By Igor Lansorena
Dave Bieter, the only mayor in the U.S. who speaks Basque, is one of the examples of how relationships between Boise and the Basque culture have grown more vibrant over time.
If you are a visitor in Boise, you will probably find that Boise is much more than what you expected it to be. Ranked third in the "Best places for business and careers" list of Forbes magazine in 2007, Boise has grown considerably in recent years mainly due to three businesses: Hewlett-Packard, Micron and Boise State University.
More things in Boise are also better than what you expected them to be. If we talk about the Basque community and its connection with the Basque Country, the same thing can be said. "If you had asked me twenty years ago, I would have thought that, where we are today, would have been a lot less", the mayor of Boise says.
Dave Bieter, a second generation Basque-American and the only mayor in the U.S. who speaks Basque, is one of the examples of how relationships between Boise and the Basque culture have grown stronger and more vibrant over time.
Although in direct contact with the Basque language and culture since he was a child, he did not learn Basque until he was fourteen. "My grandmother was still alive and lived with my parents, with my family. And she spoke Basque to my mother, although not to us", Bieter says.
At the age of fourteen, in 1974, Bieter went to the Basque Country with his family to participate in a year-long exchange program founded by in his father in Oñati. At first, people thought that this program was the front for an undercover CIA operation.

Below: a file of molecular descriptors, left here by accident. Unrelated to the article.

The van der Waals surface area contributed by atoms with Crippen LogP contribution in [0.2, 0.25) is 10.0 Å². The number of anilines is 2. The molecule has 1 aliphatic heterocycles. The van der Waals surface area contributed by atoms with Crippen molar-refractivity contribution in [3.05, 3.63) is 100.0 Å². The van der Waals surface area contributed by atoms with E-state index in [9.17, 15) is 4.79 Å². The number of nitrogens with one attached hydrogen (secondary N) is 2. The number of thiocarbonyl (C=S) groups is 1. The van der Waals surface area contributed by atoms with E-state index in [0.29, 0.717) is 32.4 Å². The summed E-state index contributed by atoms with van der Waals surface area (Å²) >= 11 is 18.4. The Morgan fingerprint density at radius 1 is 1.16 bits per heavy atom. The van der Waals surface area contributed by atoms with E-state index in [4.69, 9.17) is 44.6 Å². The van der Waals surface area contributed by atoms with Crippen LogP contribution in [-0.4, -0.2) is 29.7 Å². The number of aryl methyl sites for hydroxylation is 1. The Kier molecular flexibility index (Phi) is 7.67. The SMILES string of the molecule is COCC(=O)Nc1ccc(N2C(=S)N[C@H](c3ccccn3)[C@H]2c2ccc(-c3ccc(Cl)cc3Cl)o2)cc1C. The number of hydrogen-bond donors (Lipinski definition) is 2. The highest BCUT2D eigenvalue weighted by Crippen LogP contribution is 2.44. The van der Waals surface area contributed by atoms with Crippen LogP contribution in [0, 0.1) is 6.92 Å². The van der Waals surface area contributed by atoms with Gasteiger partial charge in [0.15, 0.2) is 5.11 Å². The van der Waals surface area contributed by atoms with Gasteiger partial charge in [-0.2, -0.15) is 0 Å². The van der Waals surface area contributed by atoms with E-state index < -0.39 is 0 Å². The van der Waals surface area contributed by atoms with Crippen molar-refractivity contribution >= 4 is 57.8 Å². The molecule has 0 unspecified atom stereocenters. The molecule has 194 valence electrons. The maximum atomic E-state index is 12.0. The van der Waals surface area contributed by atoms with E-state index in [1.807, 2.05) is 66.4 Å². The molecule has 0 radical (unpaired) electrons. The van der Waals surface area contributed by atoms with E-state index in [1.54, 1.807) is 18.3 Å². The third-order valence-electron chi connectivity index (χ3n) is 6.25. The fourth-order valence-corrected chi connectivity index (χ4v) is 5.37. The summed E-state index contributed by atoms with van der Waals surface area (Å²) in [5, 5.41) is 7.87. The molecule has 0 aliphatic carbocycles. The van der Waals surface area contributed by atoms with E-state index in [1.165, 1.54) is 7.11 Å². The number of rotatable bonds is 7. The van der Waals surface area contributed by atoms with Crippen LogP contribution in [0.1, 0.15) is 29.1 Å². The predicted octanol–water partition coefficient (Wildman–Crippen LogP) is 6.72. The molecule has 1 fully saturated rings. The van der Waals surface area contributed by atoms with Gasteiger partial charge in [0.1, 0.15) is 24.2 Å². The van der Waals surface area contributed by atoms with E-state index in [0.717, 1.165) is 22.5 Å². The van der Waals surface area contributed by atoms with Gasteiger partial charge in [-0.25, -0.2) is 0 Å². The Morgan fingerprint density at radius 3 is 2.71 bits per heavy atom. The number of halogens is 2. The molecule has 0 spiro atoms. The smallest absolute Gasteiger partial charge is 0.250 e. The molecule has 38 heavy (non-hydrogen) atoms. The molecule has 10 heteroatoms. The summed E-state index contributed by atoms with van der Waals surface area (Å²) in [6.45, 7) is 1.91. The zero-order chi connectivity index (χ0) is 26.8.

According to Dave Bieter, this program and the direct contact with the Basque Country was essential to him: "Without that reconnection, I probably would have not learned Basque", he says.
However, things are changing in Boise and although family connections get weaker over time, community connections are growing stronger. “The connections, with the Internet, with travel, with Jaialdis, all of those are a sort of reconnecting or a continuing connection and it has kept more lively,” Bieter recounts.
Better known now in the Basque Country after he led a crowd in a resounding cheer of "Gora Obama" in a meeting in Boise, Bieter still can’t believe his cheer traveled so far. "That was really interesting because I would have never imagined that anybody would film it, even little long that it would go out on the Internet. I got an email from a friend of mine in the Basque Country telling me about it. It is amazing how small the world is now".
As a member of the Basque community in Boise, Bieter remains optimistic and thinks that Boise will continue being a good example of how to keep traditions alive. As a mayor, he looks to the future with optimism and gets ready for the challenges in the next three years.
"We have had some very good times, especially Micron and Hewlett- Packard. It will be challenging to keep that economic atmosphere. Then, assuming that, if it goes pretty well, transportation is probably the single biggest issue beyond that, how we need a rail system. And then, I think, we need some other public investments, a new library, some other park investments", he says.